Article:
Missing Data? Try Multiple Imputation
It is common for researchers to exclude participants with missing data — but what are some ways to keep the participants and analyse the data in unbiased ways?
Data imputation involves replacing missing data with plausible values based on the Monte Carlo technique. Here, the missing values are replaced by several simulated versions.
1. you have missing data in a data set
2. missing data are simulated with different versions –> several simulated data sets
3. analyze data set (version #1) as it were a complete data set
4. repeat step 3 with other data set versions (e.g., #2, #3, …, #N). [for low rates of missing data, only 3-10 simulated data sets are needed.]
5. combine (average) the results to produce a single point estimates and confidence intervals (or p-values) that incorporate missing-data uncertainty.
How do I generate imputations for the missing values?
The imputation model:
Impose a probability model on the complete data (observed and missing values).
Key points on what to include in the imputation model: [~ 30 min into the Amelia I video (link below)]
1. Include all the variables that you want to include in your analysis model
e.g., age, education, ideology, income … have to include all the variables you will need later in analysis stage
2. Include variables that are highly predictive of the variables you are going to analyse
e.g., Voter turnout analysis: ideology — e.g., include views on homelessness, abortion (predictors of variables you’re interested in)
3. Include variables that are highly predictive of the missingness of your data
e.g., income the predict missingness — throw it in model as well
“…Because you are throwing in a lot of variables in the imputation model than the variables you would be looking at the analysis stage and that’s OK!”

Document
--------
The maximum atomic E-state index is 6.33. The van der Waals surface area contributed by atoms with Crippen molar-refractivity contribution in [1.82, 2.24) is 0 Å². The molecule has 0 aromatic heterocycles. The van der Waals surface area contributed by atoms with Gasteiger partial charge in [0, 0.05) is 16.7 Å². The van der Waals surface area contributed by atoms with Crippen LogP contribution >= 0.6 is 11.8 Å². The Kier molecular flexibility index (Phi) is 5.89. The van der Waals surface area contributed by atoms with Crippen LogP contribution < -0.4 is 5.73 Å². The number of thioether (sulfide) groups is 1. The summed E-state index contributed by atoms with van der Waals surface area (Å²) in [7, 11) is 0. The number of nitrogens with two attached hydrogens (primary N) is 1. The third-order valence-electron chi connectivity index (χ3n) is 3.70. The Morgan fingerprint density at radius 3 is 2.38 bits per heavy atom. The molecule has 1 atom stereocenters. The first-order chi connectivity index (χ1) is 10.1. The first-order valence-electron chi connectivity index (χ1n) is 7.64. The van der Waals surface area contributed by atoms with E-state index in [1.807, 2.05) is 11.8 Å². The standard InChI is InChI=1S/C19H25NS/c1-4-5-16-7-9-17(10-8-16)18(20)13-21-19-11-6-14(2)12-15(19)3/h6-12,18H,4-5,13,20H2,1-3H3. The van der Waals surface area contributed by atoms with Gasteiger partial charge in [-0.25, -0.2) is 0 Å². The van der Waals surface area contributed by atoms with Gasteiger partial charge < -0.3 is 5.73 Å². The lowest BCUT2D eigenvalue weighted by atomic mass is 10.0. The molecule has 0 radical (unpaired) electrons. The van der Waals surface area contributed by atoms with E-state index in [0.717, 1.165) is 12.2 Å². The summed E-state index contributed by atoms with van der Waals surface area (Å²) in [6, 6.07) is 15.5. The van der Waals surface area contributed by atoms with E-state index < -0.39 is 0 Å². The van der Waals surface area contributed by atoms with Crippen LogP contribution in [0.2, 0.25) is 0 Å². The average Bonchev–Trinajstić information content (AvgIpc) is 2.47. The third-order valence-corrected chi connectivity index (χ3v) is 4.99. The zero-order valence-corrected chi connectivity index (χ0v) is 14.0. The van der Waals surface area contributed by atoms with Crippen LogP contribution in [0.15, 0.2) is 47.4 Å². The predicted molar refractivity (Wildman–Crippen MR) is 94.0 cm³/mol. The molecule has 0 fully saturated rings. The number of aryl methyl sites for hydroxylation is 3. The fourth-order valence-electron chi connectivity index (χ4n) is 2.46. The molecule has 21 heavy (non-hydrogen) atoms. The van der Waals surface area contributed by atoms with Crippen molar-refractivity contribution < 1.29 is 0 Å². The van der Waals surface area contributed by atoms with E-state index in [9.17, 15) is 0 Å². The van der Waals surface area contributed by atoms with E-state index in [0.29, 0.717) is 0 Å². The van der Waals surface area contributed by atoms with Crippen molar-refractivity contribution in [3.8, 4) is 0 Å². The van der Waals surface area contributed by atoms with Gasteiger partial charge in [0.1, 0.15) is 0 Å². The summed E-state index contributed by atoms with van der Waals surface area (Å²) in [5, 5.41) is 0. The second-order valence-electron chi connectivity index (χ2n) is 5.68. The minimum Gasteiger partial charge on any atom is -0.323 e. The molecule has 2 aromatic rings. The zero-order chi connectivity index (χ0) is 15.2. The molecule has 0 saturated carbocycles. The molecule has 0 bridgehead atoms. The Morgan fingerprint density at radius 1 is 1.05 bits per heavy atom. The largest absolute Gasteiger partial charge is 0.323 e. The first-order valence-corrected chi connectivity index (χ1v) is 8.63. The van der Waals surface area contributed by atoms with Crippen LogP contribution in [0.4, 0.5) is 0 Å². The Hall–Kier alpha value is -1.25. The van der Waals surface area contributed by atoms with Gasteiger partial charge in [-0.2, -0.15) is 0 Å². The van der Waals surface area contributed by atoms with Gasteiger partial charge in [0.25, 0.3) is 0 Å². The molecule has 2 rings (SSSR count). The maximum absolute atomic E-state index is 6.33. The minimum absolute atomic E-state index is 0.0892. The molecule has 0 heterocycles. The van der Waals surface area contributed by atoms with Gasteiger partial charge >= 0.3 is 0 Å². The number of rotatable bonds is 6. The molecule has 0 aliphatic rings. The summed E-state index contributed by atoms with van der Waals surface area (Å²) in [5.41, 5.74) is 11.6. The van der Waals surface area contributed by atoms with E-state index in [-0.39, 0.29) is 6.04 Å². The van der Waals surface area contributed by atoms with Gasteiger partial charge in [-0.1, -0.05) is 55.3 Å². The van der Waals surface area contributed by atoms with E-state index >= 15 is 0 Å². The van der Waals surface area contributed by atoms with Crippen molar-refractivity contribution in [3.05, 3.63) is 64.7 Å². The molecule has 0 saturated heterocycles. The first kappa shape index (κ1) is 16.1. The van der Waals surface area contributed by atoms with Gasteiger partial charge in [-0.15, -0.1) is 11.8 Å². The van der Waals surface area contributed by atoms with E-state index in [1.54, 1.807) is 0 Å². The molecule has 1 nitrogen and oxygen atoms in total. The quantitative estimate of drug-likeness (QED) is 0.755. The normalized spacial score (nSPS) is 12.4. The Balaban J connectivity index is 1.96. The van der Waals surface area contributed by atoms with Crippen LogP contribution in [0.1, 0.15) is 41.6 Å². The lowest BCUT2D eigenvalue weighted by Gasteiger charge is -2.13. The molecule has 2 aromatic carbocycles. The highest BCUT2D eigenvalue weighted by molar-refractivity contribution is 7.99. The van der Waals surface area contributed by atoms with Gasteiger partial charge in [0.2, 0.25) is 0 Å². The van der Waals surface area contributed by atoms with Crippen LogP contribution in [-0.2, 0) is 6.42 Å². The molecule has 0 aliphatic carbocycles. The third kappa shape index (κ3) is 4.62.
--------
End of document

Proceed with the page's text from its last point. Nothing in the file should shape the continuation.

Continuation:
*Note: this method assumes MAR (Missing At Random)
– “imputation model should be compatible with the analyses to be performed on the imputed datasets… In general, any association that may be important in subsequent analyses should be in the imputation model” … that means include those relevant variables in the imputation model.
– On the other hand, you don’t necessarily have to examine those variables in your final analyses (unless it’s of interest pertaining to the outcome).
“When working with binary or ordered categorical variables, it’s often acceptable to impute under under a normality assumption and then round off the continuous imputed values to the nearest category. Variables whose distributions are heavily skewed may be transformed (e.g., logs) to approximate normality and then transformed back to their original scale after imputation.” – the multiple imputation FAQ page
– if you have ordinal variables – code them to as close to an interval scale as possible
– include any non-linear relationship in your model, e.g., age and age-squared in voter turnout, so include age-squared in your imputation model
– if you will look at any interactions, throw those terms in your imputation model as well.
Software for Multiple Imputation:
– R (Amelia II, mi, etc.)
– Strata (mi, ice, mim, etc.)
There are many softwares to do multiple imputations, but if you use R, you can check out AmeliaII
– the user guide is very clear and helpful – can run through the example dataset and code.
video – Innovation in Amelia I (explanation of multiple imputation in general): http://vimeo.com/18534025
the multiple imputation FAQ page: http://sites.stat.psu.edu/~jls/mifaq.html